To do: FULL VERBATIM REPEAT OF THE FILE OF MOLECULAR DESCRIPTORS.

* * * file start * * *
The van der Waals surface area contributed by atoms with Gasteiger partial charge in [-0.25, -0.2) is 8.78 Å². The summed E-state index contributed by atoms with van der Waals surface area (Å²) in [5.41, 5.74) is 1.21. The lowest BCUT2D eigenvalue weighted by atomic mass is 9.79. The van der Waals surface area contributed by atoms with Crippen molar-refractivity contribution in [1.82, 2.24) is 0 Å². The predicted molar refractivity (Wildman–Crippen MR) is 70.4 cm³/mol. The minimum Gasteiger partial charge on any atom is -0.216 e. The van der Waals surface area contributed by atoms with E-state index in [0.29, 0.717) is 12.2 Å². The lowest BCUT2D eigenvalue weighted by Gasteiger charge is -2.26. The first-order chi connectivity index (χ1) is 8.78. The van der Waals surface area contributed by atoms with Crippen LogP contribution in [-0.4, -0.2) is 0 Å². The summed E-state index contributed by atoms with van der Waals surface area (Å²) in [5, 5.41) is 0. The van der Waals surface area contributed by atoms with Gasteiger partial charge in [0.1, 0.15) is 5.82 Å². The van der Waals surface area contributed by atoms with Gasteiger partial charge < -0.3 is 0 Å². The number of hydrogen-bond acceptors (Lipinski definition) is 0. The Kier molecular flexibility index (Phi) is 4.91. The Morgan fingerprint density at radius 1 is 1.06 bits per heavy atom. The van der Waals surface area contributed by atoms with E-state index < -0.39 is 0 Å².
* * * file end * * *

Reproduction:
The van der Waals surface area contributed by atoms with Gasteiger partial charge in [-0.25, -0.2) is 8.78 Å². The summed E-state index contributed by atoms with van der Waals surface area (Å²) in [5.41, 5.74) is 1.21. The lowest BCUT2D eigenvalue weighted by atomic mass is 9.79. The van der Waals surface area contributed by atoms with Crippen molar-refractivity contribution in [1.82, 2.24) is 0 Å². The predicted molar refractivity (Wildman–Crippen MR) is 70.4 cm³/mol. The minimum Gasteiger partial charge on any atom is -0.216 e. The van der Waals surface area contributed by atoms with E-state index in [0.29, 0.717) is 12.2 Å². The lowest BCUT2D eigenvalue weighted by Gasteiger charge is -2.26. The first-order chi connectivity index (χ1) is 8.78. The van der Waals surface area contributed by atoms with Crippen LogP contribution in [-0.4, -0.2) is 0 Å². The summed E-state index contributed by atoms with van der Waals surface area (Å²) in [5, 5.41) is 0. The van der Waals surface area contributed by atoms with Gasteiger partial charge in [0.1, 0.15) is 5.82 Å². The van der Waals surface area contributed by atoms with Gasteiger partial charge < -0.3 is 0 Å². The number of hydrogen-bond acceptors (Lipinski definition) is 0. The Kier molecular flexibility index (Phi) is 4.91. The Morgan fingerprint density at radius 1 is 1.06 bits per heavy atom. The van der Waals surface area contributed by atoms with E-state index < -0.39 is 0 Å².